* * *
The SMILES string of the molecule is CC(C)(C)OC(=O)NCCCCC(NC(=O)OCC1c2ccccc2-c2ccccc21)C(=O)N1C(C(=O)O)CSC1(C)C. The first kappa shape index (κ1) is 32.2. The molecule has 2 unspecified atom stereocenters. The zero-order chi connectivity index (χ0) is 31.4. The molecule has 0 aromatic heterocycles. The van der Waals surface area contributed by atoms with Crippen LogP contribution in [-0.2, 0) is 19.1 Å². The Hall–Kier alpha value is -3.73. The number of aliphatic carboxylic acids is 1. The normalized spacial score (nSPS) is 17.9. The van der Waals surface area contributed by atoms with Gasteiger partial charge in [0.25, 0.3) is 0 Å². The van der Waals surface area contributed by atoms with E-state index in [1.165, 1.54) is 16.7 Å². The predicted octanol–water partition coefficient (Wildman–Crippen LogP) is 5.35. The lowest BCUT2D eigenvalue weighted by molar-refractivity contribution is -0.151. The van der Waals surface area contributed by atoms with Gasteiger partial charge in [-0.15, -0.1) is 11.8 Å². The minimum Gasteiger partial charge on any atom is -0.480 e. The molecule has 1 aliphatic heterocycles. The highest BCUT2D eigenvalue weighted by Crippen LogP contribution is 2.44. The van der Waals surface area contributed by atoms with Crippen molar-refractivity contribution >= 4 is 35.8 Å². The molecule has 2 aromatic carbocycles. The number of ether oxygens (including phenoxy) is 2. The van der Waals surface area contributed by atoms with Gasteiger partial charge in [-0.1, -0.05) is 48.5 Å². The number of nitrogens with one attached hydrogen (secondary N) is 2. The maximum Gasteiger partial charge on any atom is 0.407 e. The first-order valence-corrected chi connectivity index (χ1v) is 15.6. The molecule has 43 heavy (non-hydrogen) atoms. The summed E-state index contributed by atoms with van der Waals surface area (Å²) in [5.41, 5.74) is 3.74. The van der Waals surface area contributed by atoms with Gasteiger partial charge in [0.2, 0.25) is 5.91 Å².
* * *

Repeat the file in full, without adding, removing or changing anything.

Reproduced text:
The SMILES string of the molecule is CC(C)(C)OC(=O)NCCCCC(NC(=O)OCC1c2ccccc2-c2ccccc21)C(=O)N1C(C(=O)O)CSC1(C)C. The first kappa shape index (κ1) is 32.2. The molecule has 2 unspecified atom stereocenters. The zero-order chi connectivity index (χ0) is 31.4. The molecule has 0 aromatic heterocycles. The van der Waals surface area contributed by atoms with Crippen LogP contribution in [-0.2, 0) is 19.1 Å². The Hall–Kier alpha value is -3.73. The number of aliphatic carboxylic acids is 1. The normalized spacial score (nSPS) is 17.9. The van der Waals surface area contributed by atoms with Gasteiger partial charge in [0.25, 0.3) is 0 Å². The van der Waals surface area contributed by atoms with E-state index in [1.165, 1.54) is 16.7 Å². The predicted octanol–water partition coefficient (Wildman–Crippen LogP) is 5.35. The lowest BCUT2D eigenvalue weighted by molar-refractivity contribution is -0.151. The van der Waals surface area contributed by atoms with Gasteiger partial charge in [-0.15, -0.1) is 11.8 Å². The minimum Gasteiger partial charge on any atom is -0.480 e. The molecule has 1 aliphatic heterocycles. The highest BCUT2D eigenvalue weighted by Crippen LogP contribution is 2.44. The van der Waals surface area contributed by atoms with Crippen molar-refractivity contribution >= 4 is 35.8 Å². The molecule has 2 aromatic carbocycles. The number of ether oxygens (including phenoxy) is 2. The van der Waals surface area contributed by atoms with Gasteiger partial charge in [-0.1, -0.05) is 48.5 Å². The number of nitrogens with one attached hydrogen (secondary N) is 2. The maximum Gasteiger partial charge on any atom is 0.407 e. The first-order valence-corrected chi connectivity index (χ1v) is 15.6. The molecule has 43 heavy (non-hydrogen) atoms. The summed E-state index contributed by atoms with van der Waals surface area (Å²) in [5.41, 5.74) is 3.74. The van der Waals surface area contributed by atoms with Gasteiger partial charge in [0.2, 0.25) is 5.91 Å².